This component on the Gypsy Major engine on the Magister was manufactured by Maurice using copper tubing. He filled the tube with salt, crimped the ends and gradually formed this amazing shape applying heat as necessary and patiently forming the copper without causing any kinking.
The thing that makes this achievement remarkable is that copper is prone to kinking while it is being bent, but Maurice found out how to do it via the internet. The shape is three dimensional, that is to say it isn't on a single plane, and he got it right first time.
In the left of the photo another example of bending copper tube, this time by Andy. The purpose of the tube is to convey tube is to supply a vacuum to operate the flaps.
The piece of black tube about a third of the way up the photo was by Maurice and Andy. It is another piece that has a three dimensional quality, ie: it isn’t formed in a single plane. Again they did it in one go.
Maurice, Andy and Tony B contemplating the Magister engine.
Volunteers involved in the Magister project have included: Maurice, Dave and Andy (engine). Volunteers involved in the restoration of the airframe have included David (wing surfaces).
Miles Marathon fuselage roof section
The shiny section along with the strengthening spars on the Marthon roof section had to be handmade by the volunteer engineers. The work is very accurate and has the added complication of the curved shape of the left-hand ends of the spars.
Volunteers involved in this part of the project have included: Graham, Dennis, Mick, Ted and Andy.
Graham has spent a lot of time working on the fuselage section of the Miles Marathon is looking rather furtive. Dennis in the background also spent much time on thiis and is looking equally furtive.
The Gannet had been neglected for a couple of years so as not to disturb bee colonies taking up residence. The front fuselage and number codes on the Gannet were finally repainted during the summer 2016.
The nose wheels were refurbished by Maurice during early autumn 2016. The hubcap on the port side is coloured red in line with navigation lights. I don’t believe that this was necessarily an official naval requirement but it seems it was applied to aircraft of some units.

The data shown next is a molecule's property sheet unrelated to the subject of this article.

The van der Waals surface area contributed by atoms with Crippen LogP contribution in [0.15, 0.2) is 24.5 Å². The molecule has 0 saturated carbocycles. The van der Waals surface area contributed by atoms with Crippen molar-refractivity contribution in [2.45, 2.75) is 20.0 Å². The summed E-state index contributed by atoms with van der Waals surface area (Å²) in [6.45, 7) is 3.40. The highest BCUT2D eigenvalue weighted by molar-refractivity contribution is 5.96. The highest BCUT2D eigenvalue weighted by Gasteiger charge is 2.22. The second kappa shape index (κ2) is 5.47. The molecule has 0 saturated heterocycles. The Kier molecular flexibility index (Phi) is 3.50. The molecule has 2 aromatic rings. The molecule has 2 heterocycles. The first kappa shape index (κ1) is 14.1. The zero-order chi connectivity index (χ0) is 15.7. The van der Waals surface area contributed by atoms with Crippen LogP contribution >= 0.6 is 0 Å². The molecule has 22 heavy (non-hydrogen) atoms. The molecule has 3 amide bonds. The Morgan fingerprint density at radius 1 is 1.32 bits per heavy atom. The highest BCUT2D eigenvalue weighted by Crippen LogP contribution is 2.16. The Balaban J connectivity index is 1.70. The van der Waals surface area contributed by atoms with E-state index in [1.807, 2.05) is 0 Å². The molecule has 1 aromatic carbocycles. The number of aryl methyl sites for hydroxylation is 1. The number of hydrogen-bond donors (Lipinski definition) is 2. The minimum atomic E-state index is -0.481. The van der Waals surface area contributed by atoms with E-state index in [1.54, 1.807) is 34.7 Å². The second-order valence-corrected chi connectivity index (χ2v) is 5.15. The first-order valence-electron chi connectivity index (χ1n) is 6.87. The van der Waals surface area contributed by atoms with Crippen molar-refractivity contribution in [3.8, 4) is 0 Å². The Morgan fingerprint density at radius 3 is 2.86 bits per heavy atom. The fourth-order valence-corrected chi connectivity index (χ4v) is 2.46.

Nose wheel on the starboard side
Originally propellers were made of specially selected wood but from about 1940, solid steel propellers were made for military use. A modern propeller blade is made from a heat-treated aluminium alloy compressed into the required shape. The aluminium is strengthened by creating an alloy that may contain copper, manganese, magnesium, silicon or chromium. The general shape of the aluminium alloy propeller is similar to the wood propeller, but the sections are thinner so they cut through the air more efficiently.
The propellers on the Gannet are made of an aluminium alloy and after time corrosion can occur. The corrosion causes the material to expand into what look like layers.
Corrosion on one of the propellers on the Gannet
When the corrosion begins it will set in and spread and will recur over and over even after repair. If this was a propeller blade on an aircraft required for flight it would have to be condemned and a new replacement fitted. As this is a static display aircraft Maurice will use car body filler to fix it purely for aesthetic purposes.
Maurice cleaning out an area of corrosion on a propeller blade on the Gannet in preparation for its repair.
Gannet middle cockpit
In early summer 2017 the Gannet middle cockpit was damaged by a couple of visitors. They were taking measurements from the airframe in order to produce plans for a plastic model kit. Apparently in trying to move the middle cockpit canopy, they derailed it leaving it vulnerable to high winds and therefore dangerous.
John and Maurice refitting the Gannets middle cockpit
The canopy was removed and refurbished. The surroundings of the cockpit on the aircraft was also cleaned up ready for the replacement.
The Martinet where it crashed in 1954 at Kopasker in north-east Iceland
The forward fuselage of the Martinet had no cowling and no fixing points for a real engine, so the museum engineers did something quite remarkable; they fashioned the whole assembly out of wood and polystyrene including the spinner and propellers.
There were no wings for the Martinet but fortunately a pair of outer wings of a Miles Master DK964 were found. Master wing fixings match the fittings on the Martinet inner wing stubs so these were used instead. The Master wings are shorter giving the Martinet a wing span of 35ft 7in as opposed to 39ft. It was decided to leave the Master livery and registration on the wings.
Volunteers involved in the Martinet project have included: David, Ted and Dennis (wing fabric); Chris (propeller spinner and outer wing sections).
Elliots of Newbury SG.38 primary glider
The components of the framework of the SG.38 were originally held together using quick-drying glue. This age hardens and becomes brittle. Extensive parts had to be re-glued which was carried out by Chris. He also created a section of the wing which was not covered in fabric and is on display under the port wing.
The museum’s volunteers involved in the SG.38 restoration project have included: Chris Maitland (restoring framework); Dave Scott (fabric on wing); and David Radley.
In 1946, two young employees of Miles Aircraft designed and built this glider at Woodley Airfield and named it the Broburn Wanderlust. The two men were TE Brown and KW Radburn, the name, the name ‘Broburn’ being a conjunction of their surnames. Piloted by Miles Aircraft's Chief Test Pilot Hugh Rendall, it made its first flight in 1947.
Dimensions: see following drawings
Empty weight: 250 lb
Loaded weight: 450 lb
Maximum speed: 95mph
Best glide speed: 35-37mph
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